Document Type

Article

Publication Date

2019

Abstract

Water‐borne hormone measurement is a noninvasive method suitable for amphibians of all sizes that are otherwise difficult to sample. For this method, containment‐water is assayed for hormones released by the animal. Originally developed in fish, the method has expanded to amphibians, but requires additional species‐specific validations. We wanted to determine physiological relevance of water‐borne corticosterone in spotted salamanders (Ambystoma maculatum) by comparing concentrations to those taken using established corticosterone sampling methods, such as plasma. Using a mixture of field and laboratory studies, we compared water‐borne corticosterone levels to other traditional methods of sampling corticosterone for spotted salamander larvae, metamorphs, and adults. Despite multiple attempts, and detecting differences between age groups, we found no correlations between water‐borne and plasma corticosterone levels in any age group. Water‐borne sampling measures a rate of release; whereas plasma is the concentration circulating in the blood. The unique units of measurement may inherently prevent correlations between the two. These two methods may also require different interpretations of the data and the physiological meaning. We also note caveats with the method, including how to account for differences in body size and life history stages. Collectively, our results illustrate the importance of careful validation of water‐borne hormone levels in each species in order to understand its physiological significance.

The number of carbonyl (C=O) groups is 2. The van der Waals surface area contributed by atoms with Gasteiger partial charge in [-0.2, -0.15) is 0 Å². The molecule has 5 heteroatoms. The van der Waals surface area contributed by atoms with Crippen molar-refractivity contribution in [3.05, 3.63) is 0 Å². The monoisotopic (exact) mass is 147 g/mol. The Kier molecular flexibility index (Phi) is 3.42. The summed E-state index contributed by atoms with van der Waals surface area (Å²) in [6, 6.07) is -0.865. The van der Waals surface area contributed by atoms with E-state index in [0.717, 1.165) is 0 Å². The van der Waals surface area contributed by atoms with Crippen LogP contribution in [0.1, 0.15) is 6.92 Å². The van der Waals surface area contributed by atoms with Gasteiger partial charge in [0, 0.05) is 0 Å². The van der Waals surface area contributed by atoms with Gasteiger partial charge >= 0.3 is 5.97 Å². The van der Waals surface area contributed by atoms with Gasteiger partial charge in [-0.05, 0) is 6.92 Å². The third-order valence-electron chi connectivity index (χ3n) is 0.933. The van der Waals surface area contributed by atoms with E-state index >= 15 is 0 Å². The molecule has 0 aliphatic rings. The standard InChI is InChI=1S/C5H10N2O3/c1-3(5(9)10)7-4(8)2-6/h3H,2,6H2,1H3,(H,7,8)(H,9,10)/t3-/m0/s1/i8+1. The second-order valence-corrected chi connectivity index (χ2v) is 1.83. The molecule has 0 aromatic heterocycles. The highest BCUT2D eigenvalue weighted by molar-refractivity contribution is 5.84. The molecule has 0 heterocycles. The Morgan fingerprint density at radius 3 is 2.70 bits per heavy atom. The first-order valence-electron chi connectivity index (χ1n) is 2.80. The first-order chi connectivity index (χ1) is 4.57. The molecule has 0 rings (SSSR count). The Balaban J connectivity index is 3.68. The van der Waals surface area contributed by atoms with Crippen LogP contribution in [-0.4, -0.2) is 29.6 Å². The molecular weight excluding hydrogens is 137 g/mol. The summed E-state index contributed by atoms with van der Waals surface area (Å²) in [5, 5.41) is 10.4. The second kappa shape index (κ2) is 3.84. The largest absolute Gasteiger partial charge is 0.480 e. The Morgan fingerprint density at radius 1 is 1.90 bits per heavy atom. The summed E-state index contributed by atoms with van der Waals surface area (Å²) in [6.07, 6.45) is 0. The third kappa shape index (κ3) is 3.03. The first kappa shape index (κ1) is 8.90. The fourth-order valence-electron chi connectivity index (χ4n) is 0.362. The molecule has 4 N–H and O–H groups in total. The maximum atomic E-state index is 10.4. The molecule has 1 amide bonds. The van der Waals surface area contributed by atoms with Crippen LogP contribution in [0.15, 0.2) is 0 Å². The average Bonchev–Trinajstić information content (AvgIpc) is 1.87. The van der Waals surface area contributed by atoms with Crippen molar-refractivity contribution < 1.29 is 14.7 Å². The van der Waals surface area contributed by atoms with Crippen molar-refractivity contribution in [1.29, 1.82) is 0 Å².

Comments

Original published version available at https ://doi.org/10.1002/ece3.5831

Publication Title

Ecology and Evolution

DOI

10.1002/ece3.5831

Share

COinS
 
 

To view the content in your browser, please download Adobe Reader or, alternately,
you may Download the file to your hard drive.

NOTE: The latest versions of Adobe Reader do not support viewing PDF files within Firefox on Mac OS and if you are using a modern (Intel) Mac, there is no official plugin for viewing PDF files within the browser window.